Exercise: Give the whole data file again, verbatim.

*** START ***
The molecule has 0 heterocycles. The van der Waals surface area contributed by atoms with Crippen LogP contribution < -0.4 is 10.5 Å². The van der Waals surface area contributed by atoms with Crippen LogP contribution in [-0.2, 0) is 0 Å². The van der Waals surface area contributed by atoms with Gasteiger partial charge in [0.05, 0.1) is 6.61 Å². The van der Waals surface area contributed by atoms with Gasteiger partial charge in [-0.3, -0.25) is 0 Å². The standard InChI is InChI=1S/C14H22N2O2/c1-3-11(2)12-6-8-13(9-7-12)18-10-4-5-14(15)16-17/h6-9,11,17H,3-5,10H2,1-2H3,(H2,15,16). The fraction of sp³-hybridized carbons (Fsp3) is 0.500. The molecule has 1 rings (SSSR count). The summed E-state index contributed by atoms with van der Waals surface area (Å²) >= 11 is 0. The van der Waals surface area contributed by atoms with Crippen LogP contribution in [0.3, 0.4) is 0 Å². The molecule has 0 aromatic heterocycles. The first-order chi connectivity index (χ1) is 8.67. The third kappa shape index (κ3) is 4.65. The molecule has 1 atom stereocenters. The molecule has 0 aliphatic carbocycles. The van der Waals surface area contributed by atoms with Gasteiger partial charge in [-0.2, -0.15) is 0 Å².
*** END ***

The molecule has 0 heterocycles. The van der Waals surface area contributed by atoms with Crippen LogP contribution < -0.4 is 10.5 Å². The van der Waals surface area contributed by atoms with Crippen LogP contribution in [-0.2, 0) is 0 Å². The van der Waals surface area contributed by atoms with Gasteiger partial charge in [0.05, 0.1) is 6.61 Å². The van der Waals surface area contributed by atoms with Gasteiger partial charge in [-0.3, -0.25) is 0 Å². The standard InChI is InChI=1S/C14H22N2O2/c1-3-11(2)12-6-8-13(9-7-12)18-10-4-5-14(15)16-17/h6-9,11,17H,3-5,10H2,1-2H3,(H2,15,16). The fraction of sp³-hybridized carbons (Fsp3) is 0.500. The molecule has 1 rings (SSSR count). The summed E-state index contributed by atoms with van der Waals surface area (Å²) >= 11 is 0. The van der Waals surface area contributed by atoms with Crippen LogP contribution in [0.3, 0.4) is 0 Å². The molecule has 0 aromatic heterocycles. The first-order chi connectivity index (χ1) is 8.67. The third kappa shape index (κ3) is 4.65. The molecule has 1 atom stereocenters. The molecule has 0 aliphatic carbocycles. The van der Waals surface area contributed by atoms with Gasteiger partial charge in [-0.2, -0.15) is 0 Å².